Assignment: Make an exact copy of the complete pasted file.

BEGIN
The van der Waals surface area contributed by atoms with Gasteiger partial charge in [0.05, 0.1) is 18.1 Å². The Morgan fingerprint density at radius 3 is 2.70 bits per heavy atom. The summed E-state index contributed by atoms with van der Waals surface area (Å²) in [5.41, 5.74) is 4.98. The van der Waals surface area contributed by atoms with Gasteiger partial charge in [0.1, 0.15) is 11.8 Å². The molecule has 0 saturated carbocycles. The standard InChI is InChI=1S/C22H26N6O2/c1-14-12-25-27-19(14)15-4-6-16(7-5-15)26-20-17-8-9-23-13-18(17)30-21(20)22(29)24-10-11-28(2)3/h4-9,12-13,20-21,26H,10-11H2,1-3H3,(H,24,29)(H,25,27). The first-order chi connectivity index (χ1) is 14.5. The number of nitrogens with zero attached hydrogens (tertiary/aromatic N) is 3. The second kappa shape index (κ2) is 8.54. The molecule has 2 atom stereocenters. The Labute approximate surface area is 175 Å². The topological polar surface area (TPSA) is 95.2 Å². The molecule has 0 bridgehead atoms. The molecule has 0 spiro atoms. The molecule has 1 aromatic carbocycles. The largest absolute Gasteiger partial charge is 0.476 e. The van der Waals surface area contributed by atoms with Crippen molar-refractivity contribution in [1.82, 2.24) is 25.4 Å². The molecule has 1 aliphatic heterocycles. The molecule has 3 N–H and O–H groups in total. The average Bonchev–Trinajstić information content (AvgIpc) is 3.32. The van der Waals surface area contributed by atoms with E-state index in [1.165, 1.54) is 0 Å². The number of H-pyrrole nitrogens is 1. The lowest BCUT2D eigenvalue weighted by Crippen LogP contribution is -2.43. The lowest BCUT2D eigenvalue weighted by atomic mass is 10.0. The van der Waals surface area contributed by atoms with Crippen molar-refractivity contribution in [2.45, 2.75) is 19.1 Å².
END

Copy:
The van der Waals surface area contributed by atoms with Gasteiger partial charge in [0.05, 0.1) is 18.1 Å². The Morgan fingerprint density at radius 3 is 2.70 bits per heavy atom. The summed E-state index contributed by atoms with van der Waals surface area (Å²) in [5.41, 5.74) is 4.98. The van der Waals surface area contributed by atoms with Gasteiger partial charge in [0.1, 0.15) is 11.8 Å². The molecule has 0 saturated carbocycles. The standard InChI is InChI=1S/C22H26N6O2/c1-14-12-25-27-19(14)15-4-6-16(7-5-15)26-20-17-8-9-23-13-18(17)30-21(20)22(29)24-10-11-28(2)3/h4-9,12-13,20-21,26H,10-11H2,1-3H3,(H,24,29)(H,25,27). The first-order chi connectivity index (χ1) is 14.5. The number of nitrogens with zero attached hydrogens (tertiary/aromatic N) is 3. The second kappa shape index (κ2) is 8.54. The molecule has 2 atom stereocenters. The Labute approximate surface area is 175 Å². The topological polar surface area (TPSA) is 95.2 Å². The molecule has 0 bridgehead atoms. The molecule has 0 spiro atoms. The molecule has 1 aromatic carbocycles. The largest absolute Gasteiger partial charge is 0.476 e. The van der Waals surface area contributed by atoms with Crippen molar-refractivity contribution in [1.82, 2.24) is 25.4 Å². The molecule has 1 aliphatic heterocycles. The molecule has 3 N–H and O–H groups in total. The average Bonchev–Trinajstić information content (AvgIpc) is 3.32. The van der Waals surface area contributed by atoms with E-state index in [1.165, 1.54) is 0 Å². The number of H-pyrrole nitrogens is 1. The lowest BCUT2D eigenvalue weighted by Crippen LogP contribution is -2.43. The lowest BCUT2D eigenvalue weighted by atomic mass is 10.0. The van der Waals surface area contributed by atoms with Crippen molar-refractivity contribution in [2.45, 2.75) is 19.1 Å².